Dingge yiwen: qingji geming yu Zhang Taiyan fugu de xinwenhua yundong (Revolution by Means of Culture: The Late Qing Revolution and Zhang Taiyan from 1900 to 1911)
481 pages, 22cm
Shanghai Renmin Chubanshe
Studies in recent decades conducted from the angle of provincial-level local self-government have done much to help relativize narratives of the 1911 Revolution in China that emphasize the importance of armed uprisings. However, these endeavors still have room to locate the revolution within a global context and to understand its implications as a revolution conducted through the conduits of culture and thought. Besides, in most cases, these interpretations are still formulated within a clear-cut dichotomy of “revolution vs. reform,” which this book argues is not necessarily correct. More importantly, these existing studies are also insufficient in terms of viewing the Late Qing Revolution through a longer time span to see the Revolution as the new development and continuity of a much longer revolution that began with the Taiping Rebellion (1851-1864). The Taiping Rebellion as one of the bloodiest rebellions in Chinese history substantially weakened the rule of the Qing Court. In other words, this book regards the Late Qing Revolution as a part of the long revolution starting from the outbreak of the Taiping Rebellion. Through this analysis, the author demonstrates how the Late Qing Revolution was comprised of three key components: armed uprisings, self-government movements, and finally, a revolution through words and culture. This book also emphasizes the important roles that Tokyo served as the Revolution’s overseas headquarters, as a center for radical student politics, and as a center for Chinese journalism for the reformists and revolutionaries. It argues that, to a certain degree, it is the Taiping Rebellion that made the Revolution successful in a relatively pacifistic way, and that, in particular, made possible the non-violent revolutions of self-government and the revolution through words and culture.
With this basic understanding of the Late Qing Revolution as a framework, the rest of the book deals with the thoughts and practices of Zhang Taiyan (1868-1936), one of the most influential revolutionary thinkers at the time, covering the period from 1900 to 1911. This book examines his leading role in the revolution through culture and his strong influence upon the younger generation of the Revolution. It pays particular attention to the young revolutionaries of the Southern Society (Nanshe), the biggest literary and revolutionary society in the Late Qing period, and argues how Zhang and his young followers reengaged with the thoughts of the late Ming Dynasty (1368-1644). These chapters are echoed by later chapters which discuss Zhang Taiyan’s decisive political and academic influence on Lu Xun (1881-1936) during the latter’s studies in Tokyo as one of Zhang’s disciples. The author considers Zhang and Lu Xun as two typical representative revolutionaries who, in the course of modern Chinese history, attempted to achieve revolution through “wen” (“文”, culture, words or civility). Stressing the importance of Tokyo as a locus of thoughts, this book also elucidates Zhang’s linkage with Japanese socialists like Kōtoku Shūsui (1871-1911) and his comrades, devoting much space to introducing Zhang’s practices and thoughts on anti-imperialist and anti-despotic Pan-Asianism. Unlike the existing research on Pan-Asianism, this book concentrates more on the link between Pan-Asianism and the 1902 Anglo-Japanese Alliance, which allows for a greater discussion of Zhang’s cooperation with the Indian independence movement. The book also sheds light on the uniqueness of Zhang’s revolutionary theory in comparison to Western political philosophy. This theory emerged through a fusion of Zhang’s understanding of Buddhism, Zhuangzi’s philosophy, and Confucian theory on revolution. In this regard, the book also introduces Zhang’s critique of Hegelianism as the core of evolutionism in the modern Chinese context.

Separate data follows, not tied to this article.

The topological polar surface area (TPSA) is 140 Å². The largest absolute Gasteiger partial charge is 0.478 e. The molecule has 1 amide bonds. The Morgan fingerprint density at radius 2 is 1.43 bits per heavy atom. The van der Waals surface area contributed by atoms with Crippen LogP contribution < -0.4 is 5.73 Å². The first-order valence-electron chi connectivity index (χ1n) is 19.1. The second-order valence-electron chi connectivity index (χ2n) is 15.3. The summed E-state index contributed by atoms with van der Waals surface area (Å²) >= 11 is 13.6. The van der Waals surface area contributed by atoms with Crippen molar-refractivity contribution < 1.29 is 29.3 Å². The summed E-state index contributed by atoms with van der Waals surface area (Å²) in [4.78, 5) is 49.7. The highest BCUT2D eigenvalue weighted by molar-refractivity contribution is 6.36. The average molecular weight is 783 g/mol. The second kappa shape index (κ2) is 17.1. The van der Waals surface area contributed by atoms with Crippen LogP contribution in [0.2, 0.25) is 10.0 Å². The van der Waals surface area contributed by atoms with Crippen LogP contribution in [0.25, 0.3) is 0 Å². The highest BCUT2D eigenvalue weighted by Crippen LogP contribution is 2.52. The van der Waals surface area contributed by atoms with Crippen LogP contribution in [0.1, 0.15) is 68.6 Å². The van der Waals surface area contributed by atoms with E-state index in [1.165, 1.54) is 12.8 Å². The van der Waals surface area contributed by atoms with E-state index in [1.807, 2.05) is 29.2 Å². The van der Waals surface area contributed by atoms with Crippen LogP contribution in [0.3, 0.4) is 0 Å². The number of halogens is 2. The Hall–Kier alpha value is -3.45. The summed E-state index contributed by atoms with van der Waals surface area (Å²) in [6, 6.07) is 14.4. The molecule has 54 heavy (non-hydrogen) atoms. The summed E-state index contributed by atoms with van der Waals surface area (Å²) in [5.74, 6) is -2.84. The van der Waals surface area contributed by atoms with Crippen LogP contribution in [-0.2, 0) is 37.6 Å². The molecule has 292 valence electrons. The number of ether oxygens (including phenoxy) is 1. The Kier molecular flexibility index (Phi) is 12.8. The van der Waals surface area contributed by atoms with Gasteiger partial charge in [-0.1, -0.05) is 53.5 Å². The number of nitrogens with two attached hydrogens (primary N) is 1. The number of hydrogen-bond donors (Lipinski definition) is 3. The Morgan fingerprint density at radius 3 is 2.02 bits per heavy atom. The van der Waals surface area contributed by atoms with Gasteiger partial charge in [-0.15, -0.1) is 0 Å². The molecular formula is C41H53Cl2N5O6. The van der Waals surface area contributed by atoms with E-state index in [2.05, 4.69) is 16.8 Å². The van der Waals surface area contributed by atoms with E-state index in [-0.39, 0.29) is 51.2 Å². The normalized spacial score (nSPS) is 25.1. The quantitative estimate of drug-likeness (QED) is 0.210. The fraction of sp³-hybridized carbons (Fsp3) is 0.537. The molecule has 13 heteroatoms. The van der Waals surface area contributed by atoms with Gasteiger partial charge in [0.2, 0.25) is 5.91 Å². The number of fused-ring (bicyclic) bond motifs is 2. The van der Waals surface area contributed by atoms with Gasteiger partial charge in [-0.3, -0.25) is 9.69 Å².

This book is not only a new interpretation of Zhang’s thoughts, but also a fresh attempt to interpret Chinese modernity within the author’s own framework and an attempt to relativize the May-Fourth-Movement-centric linear narratives on modern China.
(Written by LIN Shaoyang, Professor, Graduate School of Arts and Sciences / 2018)